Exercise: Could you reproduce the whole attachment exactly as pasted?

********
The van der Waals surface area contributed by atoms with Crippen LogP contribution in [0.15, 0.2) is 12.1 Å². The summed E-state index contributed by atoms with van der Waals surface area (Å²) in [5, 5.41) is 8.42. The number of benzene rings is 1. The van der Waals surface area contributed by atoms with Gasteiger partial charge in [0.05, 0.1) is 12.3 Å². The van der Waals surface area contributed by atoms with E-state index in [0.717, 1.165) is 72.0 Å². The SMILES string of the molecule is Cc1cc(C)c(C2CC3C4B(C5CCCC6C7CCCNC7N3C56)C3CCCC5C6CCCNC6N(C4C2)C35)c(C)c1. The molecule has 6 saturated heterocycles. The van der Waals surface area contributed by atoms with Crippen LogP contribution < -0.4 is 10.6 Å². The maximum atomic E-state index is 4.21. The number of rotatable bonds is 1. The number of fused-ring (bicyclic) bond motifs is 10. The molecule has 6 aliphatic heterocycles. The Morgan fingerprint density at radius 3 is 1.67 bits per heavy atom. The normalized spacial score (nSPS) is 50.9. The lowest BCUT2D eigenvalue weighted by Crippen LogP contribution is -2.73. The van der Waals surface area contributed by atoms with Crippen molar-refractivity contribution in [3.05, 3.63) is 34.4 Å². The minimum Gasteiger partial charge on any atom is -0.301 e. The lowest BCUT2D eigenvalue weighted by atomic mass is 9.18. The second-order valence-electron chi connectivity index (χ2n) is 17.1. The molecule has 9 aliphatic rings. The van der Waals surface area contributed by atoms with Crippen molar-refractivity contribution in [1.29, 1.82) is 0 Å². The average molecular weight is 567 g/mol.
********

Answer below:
The van der Waals surface area contributed by atoms with Crippen LogP contribution in [0.15, 0.2) is 12.1 Å². The summed E-state index contributed by atoms with van der Waals surface area (Å²) in [5, 5.41) is 8.42. The number of benzene rings is 1. The van der Waals surface area contributed by atoms with Gasteiger partial charge in [0.05, 0.1) is 12.3 Å². The van der Waals surface area contributed by atoms with E-state index in [0.717, 1.165) is 72.0 Å². The SMILES string of the molecule is Cc1cc(C)c(C2CC3C4B(C5CCCC6C7CCCNC7N3C56)C3CCCC5C6CCCNC6N(C4C2)C35)c(C)c1. The molecule has 6 saturated heterocycles. The van der Waals surface area contributed by atoms with Crippen LogP contribution < -0.4 is 10.6 Å². The maximum atomic E-state index is 4.21. The number of rotatable bonds is 1. The number of fused-ring (bicyclic) bond motifs is 10. The molecule has 6 aliphatic heterocycles. The Morgan fingerprint density at radius 3 is 1.67 bits per heavy atom. The normalized spacial score (nSPS) is 50.9. The lowest BCUT2D eigenvalue weighted by Crippen LogP contribution is -2.73. The van der Waals surface area contributed by atoms with Crippen molar-refractivity contribution in [3.05, 3.63) is 34.4 Å². The minimum Gasteiger partial charge on any atom is -0.301 e. The lowest BCUT2D eigenvalue weighted by atomic mass is 9.18. The second-order valence-electron chi connectivity index (χ2n) is 17.1. The molecule has 9 aliphatic rings. The van der Waals surface area contributed by atoms with Crippen molar-refractivity contribution in [1.29, 1.82) is 0 Å². The average molecular weight is 567 g/mol.